When the 81st edition of the Masters Tournament gets underway on April 6th, nobody will be more anxious to get back to Augusta than the 2015 champion Jordan Spieth who made the 2016 contest one of those tournaments best known for who lost than who won.
At the end of the third round in 2016, Spieth had emerged as the first golfer in Masters history to have the outright lead in seven consecutive rounds. He expanded that lead over the front nine on the final day and stood on the 10th tee with a 5 shot lead, making back-to-back victories an almost foregone conclusion. Almost. He made bogey at 10 and again at 11. Then, disaster struck. He caught his tee shot fat on the par-3 12th and dumped it into Rae’s Creek. He dropped another ball, then badly chunked that into the water, too. His third attempt, and his fifth stroke with penalties, was over the green into a bunker from which he got up-and-down for a quadruple bogey 7. Spieth had dropped from 7-under to 1-under over the 10th through 12th holes and Englishman Danny Willett went on to win the Green Jacket.
Meltdowns on the back nine at Augusta are nothing new. In 2011, it was Rory McIlroy who took a four-shot lead to the 10th tee with hopes of becoming the youngest-ever winner of the Green Jacket. Those hopes were dashed when he snap-hooked his drive on the 10th, making a triple bogey, followed by a four-putt at 12 and a rinsing of his ball in Rae’s Creek at 13. If it’s any consolidation, two months later McIlroy lapped the field at the U.S. Open to win his first major, but he’s still looking to don his first Green Jacket.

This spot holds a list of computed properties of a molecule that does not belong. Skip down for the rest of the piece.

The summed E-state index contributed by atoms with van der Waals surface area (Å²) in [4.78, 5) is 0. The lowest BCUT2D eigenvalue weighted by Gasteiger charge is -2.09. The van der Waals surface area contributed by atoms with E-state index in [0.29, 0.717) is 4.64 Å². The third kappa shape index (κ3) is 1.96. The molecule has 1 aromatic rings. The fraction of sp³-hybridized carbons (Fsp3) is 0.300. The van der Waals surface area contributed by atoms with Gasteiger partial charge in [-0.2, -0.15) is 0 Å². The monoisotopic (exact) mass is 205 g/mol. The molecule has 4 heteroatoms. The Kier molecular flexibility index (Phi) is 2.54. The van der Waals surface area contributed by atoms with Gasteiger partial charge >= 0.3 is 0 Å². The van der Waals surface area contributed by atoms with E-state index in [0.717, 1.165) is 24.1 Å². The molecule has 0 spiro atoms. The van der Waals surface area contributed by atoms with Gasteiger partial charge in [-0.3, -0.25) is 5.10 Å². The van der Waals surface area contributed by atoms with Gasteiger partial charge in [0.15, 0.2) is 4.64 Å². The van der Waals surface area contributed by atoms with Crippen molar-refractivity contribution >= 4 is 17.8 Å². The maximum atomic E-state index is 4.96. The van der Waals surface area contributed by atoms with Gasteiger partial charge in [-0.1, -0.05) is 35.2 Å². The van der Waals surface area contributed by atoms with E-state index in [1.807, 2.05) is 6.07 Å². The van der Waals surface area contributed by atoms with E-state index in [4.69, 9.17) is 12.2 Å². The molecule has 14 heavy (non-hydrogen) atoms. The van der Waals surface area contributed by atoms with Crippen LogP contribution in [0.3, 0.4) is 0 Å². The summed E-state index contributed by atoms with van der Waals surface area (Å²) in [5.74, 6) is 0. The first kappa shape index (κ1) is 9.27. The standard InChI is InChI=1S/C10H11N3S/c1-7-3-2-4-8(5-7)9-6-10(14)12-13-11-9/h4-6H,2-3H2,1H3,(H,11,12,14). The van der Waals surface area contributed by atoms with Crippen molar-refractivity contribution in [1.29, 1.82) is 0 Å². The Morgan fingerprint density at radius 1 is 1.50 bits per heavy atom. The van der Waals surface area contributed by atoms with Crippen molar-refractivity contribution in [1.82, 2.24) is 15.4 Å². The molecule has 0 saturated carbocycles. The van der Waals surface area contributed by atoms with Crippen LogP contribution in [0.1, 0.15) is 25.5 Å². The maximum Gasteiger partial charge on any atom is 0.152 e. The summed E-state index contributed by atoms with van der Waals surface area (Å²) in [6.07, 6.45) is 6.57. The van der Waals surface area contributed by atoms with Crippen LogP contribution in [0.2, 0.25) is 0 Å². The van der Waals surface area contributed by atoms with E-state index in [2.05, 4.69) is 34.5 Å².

Greg Norman was another marquee player to fumble at the Masters and on no less than three separate occasions. In 1986, he made a Sunday charge, stringing together six birdies to tie the lead heading to the final hole. But it was not to be. He pushed his second shot from the fairway on 18 into the gallery, finishing the hole with a bogey and a second place finish. The following year, he squandered a Sunday lead and lost in a sudden death playoff in heartbreaking fashion when Augusta native Larry Mize chipped-in on the second playoff hole. And again in 1996, after leading for each of the first three rounds, Norman lost a six shot lead by the 11th hole in the final round, leaving the Green Jacket for Nick Faldo.
But the saddest of all Sunday finishes in Masters history was probably that of the great Argentine player Roberto De Vicenzo who carded a final round 65 in the 1968 tournament, good enough for a playoff spot – until it wasn’t. Having signed his scorecard for a par on the 17th when he had actually birdied the hole, his 65 under the Rules of Golf became a 66 and he was out of a playoff and into 2nd place. Shattered, a heartbroken De Vicenzo famously pronounced in his broken English, “what a stupid I am.”
There are very few things in golf that compare to the back nine at the Masters on a Sunday afternoon.